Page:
Please note: This concert is in the past and has already taken place.

The City of Glasgow Chorus

Beethoven Mass in C major

Add to my Calendar 23-04-2017 19:30 23-04-2017 21:30 36 The City of Glasgow Chorus On 22nd December 1808, Beethoven premiered several of his works in a four hour marathon concert. The concert included his Symphonies Nos 5 and 6, Piano Concerto No 4, Fantasy for Piano, Chorus and Orchestra, together with two movements from his not quite completed Mass in C.   The evening turned out to be a bit of a disaster for many reasons, but probably not helped by the fact that Vienna was experiencing a particularly cold winter. After paying all the musicians and for the hire of the hall, there was no money left to pay for the heating. As a result, performers and audience sat in freezing conditions ... the auditorium gradually emptied. Recently the BBC SSO replicated this concert in the much warmer Glasgow City Halls.   The City of Glasgow Chorus, together with the Orchestra of Scottish Opera, a terrific line-up of up and coming soloists from the RCS and pianist Colin Taylor, will perform not only the Fantasy in C Minor but also the Mass in C in its entirety.   The Choral Fantasy is a twenty minute delight which starts with piano introduction, followed by the orchestra after a few minutes, and finally the chorus. This piece appears to have been preparatory work for Beethoven’s 9th Symphony although Beethoven was unaware of what lay ahead when he wrote it. The City of Glasgow Chorus last performed this work in December 1988.   Most concert goers will be familiar with Beethoven’s towering Mass in D Major – the Missa Solemnis – and the Mass in C, his only other Mass, tends to be overshadowed by that work. At the fateful premiere in 1808 only the Gloria and the Sanctus movements were performed. However, it is a work beautifully crafted with Beethoven’s magic spirited throughout. He referred to it as his “special” work, and this performance promises to be special too. City Halls & Old Fruitmarket, Glasgow DD/MM/YYYY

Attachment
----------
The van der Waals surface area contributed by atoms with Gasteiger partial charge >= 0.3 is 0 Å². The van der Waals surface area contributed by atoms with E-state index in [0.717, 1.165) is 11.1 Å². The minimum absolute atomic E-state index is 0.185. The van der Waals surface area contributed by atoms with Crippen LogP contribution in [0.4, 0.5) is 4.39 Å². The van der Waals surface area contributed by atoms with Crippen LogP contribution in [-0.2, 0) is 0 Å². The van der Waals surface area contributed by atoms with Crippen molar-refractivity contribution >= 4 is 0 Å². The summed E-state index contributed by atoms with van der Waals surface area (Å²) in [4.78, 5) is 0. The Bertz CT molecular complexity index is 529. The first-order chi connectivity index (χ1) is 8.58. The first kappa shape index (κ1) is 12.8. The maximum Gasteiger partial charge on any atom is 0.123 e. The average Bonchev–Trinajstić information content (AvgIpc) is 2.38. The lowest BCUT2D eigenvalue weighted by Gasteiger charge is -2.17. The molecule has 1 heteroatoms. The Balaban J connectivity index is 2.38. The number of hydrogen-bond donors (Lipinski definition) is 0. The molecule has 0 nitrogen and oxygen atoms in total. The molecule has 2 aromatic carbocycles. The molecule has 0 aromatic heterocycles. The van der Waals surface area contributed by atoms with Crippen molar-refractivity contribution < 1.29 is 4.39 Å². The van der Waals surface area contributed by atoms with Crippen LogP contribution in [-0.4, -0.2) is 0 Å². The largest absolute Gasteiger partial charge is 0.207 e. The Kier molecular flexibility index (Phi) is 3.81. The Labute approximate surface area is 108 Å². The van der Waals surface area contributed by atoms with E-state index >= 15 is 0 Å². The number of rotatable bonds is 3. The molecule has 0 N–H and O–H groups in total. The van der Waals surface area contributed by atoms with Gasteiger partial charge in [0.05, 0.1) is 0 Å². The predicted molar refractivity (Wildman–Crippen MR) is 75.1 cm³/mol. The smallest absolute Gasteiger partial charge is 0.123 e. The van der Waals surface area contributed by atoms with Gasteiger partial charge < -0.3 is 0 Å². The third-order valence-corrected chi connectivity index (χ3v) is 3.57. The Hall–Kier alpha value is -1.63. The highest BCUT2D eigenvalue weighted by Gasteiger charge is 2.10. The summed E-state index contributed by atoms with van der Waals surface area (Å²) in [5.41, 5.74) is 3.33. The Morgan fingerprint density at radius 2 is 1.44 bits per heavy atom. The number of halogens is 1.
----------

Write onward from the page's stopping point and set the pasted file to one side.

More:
Details

City Halls & Old Fruitmarket
Candleriggs
Glasgow
G1 1NQ
Scotland


Programme

Ludwig van BeethovenMass in C major, Op.86
Antonio VivaldiGloria in D major, RV 589
Ludwig van BeethovenFantasia in C minor for piano, chorus and orchestra, 'Choral Fantasy', Op.80

Performers

Julia Daramy-Williams – soprano
Svetlina Stoyanova – mezzo soprano
Glen Cunningham – tenor
Jerome Knox – baritone
Graham Taylor – conductor
Colin Taylor – piano

Orchestra of Scottish Opera
City of Glasgow Chorus

Programme Note

On 22nd December 1808, Beethoven premiered several of his works in a four hour marathon concert. The concert included his Symphonies Nos 5 and 6, Piano Concerto No 4, Fantasy for Piano, Chorus and Orchestra, together with two movements from his not quite completed Mass in C.

 

The evening turned out to be a bit of a disaster for many reasons, but probably not helped by the fact that Vienna was experiencing a particularly cold winter. After paying all the musicians and for the hire of the hall, there was no money left to pay for the heating. As a result, performers and audience sat in freezing conditions ... the auditorium gradually emptied. Recently the BBC SSO replicated this concert in the much warmer Glasgow City Halls.

 

The City of Glasgow Chorus, together with the Orchestra of Scottish Opera, a terrific line-up of up and coming soloists from the RCS and pianist Colin Taylor, will perform not only the Fantasy in C Minor but also the Mass in C in its entirety.

 

The Choral Fantasy is a twenty minute delight which starts with piano introduction, followed by the orchestra after a few minutes, and finally the chorus. This piece appears to have been preparatory work for Beethoven’s 9th Symphony although Beethoven was unaware of what lay ahead when he wrote it. The City of Glasgow Chorus last performed this work in December 1988.

 

Most concert goers will be familiar with Beethoven’s towering Mass in D Major – the Missa Solemnis – and the Mass in C, his only other Mass, tends to be overshadowed by that work. At the fateful premiere in 1808 only the Gloria and the Sanctus movements were performed. However, it is a work beautifully crafted with Beethoven’s magic spirited throughout. He referred to it as his “special” work, and this performance promises to be special too.

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